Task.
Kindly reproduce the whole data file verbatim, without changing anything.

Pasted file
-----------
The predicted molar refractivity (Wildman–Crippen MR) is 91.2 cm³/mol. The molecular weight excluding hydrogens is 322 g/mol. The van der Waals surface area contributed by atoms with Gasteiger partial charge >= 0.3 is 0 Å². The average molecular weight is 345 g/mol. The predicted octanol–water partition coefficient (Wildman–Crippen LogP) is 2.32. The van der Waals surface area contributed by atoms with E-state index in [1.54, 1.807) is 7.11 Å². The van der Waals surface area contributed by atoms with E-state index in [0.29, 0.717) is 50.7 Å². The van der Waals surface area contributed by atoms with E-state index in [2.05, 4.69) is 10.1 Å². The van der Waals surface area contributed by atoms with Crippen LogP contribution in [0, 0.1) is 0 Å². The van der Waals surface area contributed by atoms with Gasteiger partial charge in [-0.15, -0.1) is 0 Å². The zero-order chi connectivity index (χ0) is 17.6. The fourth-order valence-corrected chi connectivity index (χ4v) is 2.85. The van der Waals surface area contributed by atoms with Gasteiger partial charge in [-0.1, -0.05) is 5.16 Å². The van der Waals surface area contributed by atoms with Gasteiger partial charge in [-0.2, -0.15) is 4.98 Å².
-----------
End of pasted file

The predicted molar refractivity (Wildman–Crippen MR) is 91.2 cm³/mol. The molecular weight excluding hydrogens is 322 g/mol. The van der Waals surface area contributed by atoms with Gasteiger partial charge >= 0.3 is 0 Å². The average molecular weight is 345 g/mol. The predicted octanol–water partition coefficient (Wildman–Crippen LogP) is 2.32. The van der Waals surface area contributed by atoms with E-state index in [1.54, 1.807) is 7.11 Å². The van der Waals surface area contributed by atoms with E-state index in [0.29, 0.717) is 50.7 Å². The van der Waals surface area contributed by atoms with E-state index in [2.05, 4.69) is 10.1 Å². The van der Waals surface area contributed by atoms with Crippen LogP contribution in [0, 0.1) is 0 Å². The van der Waals surface area contributed by atoms with Gasteiger partial charge in [-0.15, -0.1) is 0 Å². The zero-order chi connectivity index (χ0) is 17.6. The fourth-order valence-corrected chi connectivity index (χ4v) is 2.85. The van der Waals surface area contributed by atoms with Gasteiger partial charge in [-0.1, -0.05) is 5.16 Å². The van der Waals surface area contributed by atoms with Gasteiger partial charge in [-0.2, -0.15) is 4.98 Å².